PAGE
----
1. Divine Will and Destiny: The use of “δαιμονίζομαι” in this context suggests a passive acceptance or submission to the course of one’s life as determined by divine decree. It implies that human actions and outcomes are shaped by forces beyond mere mortal control, highlighting a belief in predestination or fate guided by divine providence.
  2. Philémon’s Perspective: Philémon, as referenced in Stobaeus’ Eclogues, explores this theme through philosophical discourse or dramatic dialogue. His writings would have reflected the prevailing views of his time, which often integrated divine intervention and fate into the fabric of human existence. The specific citation would have elucidated how individuals are perceived as being “δαιμονίζομαι,” thus elucidating the interconnectedness of human life with cosmic order and divine purpose.
  3. Literary and Philosophical Context: In literature and philosophical dialogues of the ancient Greek world, discussions about “δαιμονίζομαι” would have sparked contemplation on the nature of free will versus determinism, the role of gods in human affairs, and the ethical implications of divine guidance. These discussions were not merely theological but also deeply philosophical, exploring the limits of human agency and the nature of virtue.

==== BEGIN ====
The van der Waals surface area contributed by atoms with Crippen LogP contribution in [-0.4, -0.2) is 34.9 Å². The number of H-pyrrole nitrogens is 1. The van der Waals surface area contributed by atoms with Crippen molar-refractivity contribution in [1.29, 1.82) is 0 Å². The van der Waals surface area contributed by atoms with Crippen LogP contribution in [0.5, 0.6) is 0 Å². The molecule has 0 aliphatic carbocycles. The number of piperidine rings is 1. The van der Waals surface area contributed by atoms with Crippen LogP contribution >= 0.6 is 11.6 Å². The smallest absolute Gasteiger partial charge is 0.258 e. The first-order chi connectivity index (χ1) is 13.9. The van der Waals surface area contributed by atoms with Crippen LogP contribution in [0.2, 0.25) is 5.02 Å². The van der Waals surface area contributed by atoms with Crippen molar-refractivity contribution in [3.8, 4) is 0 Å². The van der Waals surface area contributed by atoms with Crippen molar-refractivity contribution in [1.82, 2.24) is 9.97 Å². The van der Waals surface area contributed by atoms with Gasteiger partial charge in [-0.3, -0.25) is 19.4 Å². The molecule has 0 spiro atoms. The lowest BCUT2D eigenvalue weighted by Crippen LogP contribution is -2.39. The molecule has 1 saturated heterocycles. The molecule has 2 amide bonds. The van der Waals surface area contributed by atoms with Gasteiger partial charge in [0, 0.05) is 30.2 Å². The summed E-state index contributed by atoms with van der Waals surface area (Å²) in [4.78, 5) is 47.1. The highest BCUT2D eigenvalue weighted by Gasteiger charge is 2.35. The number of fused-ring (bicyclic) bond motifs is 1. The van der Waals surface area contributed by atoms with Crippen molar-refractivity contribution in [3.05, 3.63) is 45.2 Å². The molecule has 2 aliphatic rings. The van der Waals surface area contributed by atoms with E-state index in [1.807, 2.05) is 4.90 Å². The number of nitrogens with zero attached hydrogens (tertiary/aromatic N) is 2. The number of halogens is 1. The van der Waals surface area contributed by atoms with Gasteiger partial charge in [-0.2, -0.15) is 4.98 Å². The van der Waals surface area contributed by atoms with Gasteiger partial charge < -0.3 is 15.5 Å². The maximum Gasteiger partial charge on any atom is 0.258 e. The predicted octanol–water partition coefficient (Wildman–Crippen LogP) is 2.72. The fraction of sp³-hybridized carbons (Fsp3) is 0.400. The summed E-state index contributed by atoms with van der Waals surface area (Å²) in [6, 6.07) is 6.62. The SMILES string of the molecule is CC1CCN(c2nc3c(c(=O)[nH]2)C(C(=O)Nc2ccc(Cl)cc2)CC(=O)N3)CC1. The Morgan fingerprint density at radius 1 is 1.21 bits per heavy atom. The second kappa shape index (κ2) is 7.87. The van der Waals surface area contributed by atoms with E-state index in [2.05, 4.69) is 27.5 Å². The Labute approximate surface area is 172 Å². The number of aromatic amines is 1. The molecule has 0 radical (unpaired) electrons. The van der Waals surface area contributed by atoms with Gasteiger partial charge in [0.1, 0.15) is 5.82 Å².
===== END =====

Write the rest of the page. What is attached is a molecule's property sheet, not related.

In summary, the use of “δαιμονίζομαι” in Philémon’s context as cited by Stobaeus underscores a worldview where individuals are seen as subjects of divine will and destined to fulfill roles within a broader cosmic framework. It reflects a belief system that acknowledges human limitations in controlling one’s destiny while emphasizing the role of divine guidance and providence in shaping the course of human life.

The overarching definition of these words seems quite clear, that one is not in control of his or her own life but subjected to a divinely determined fate.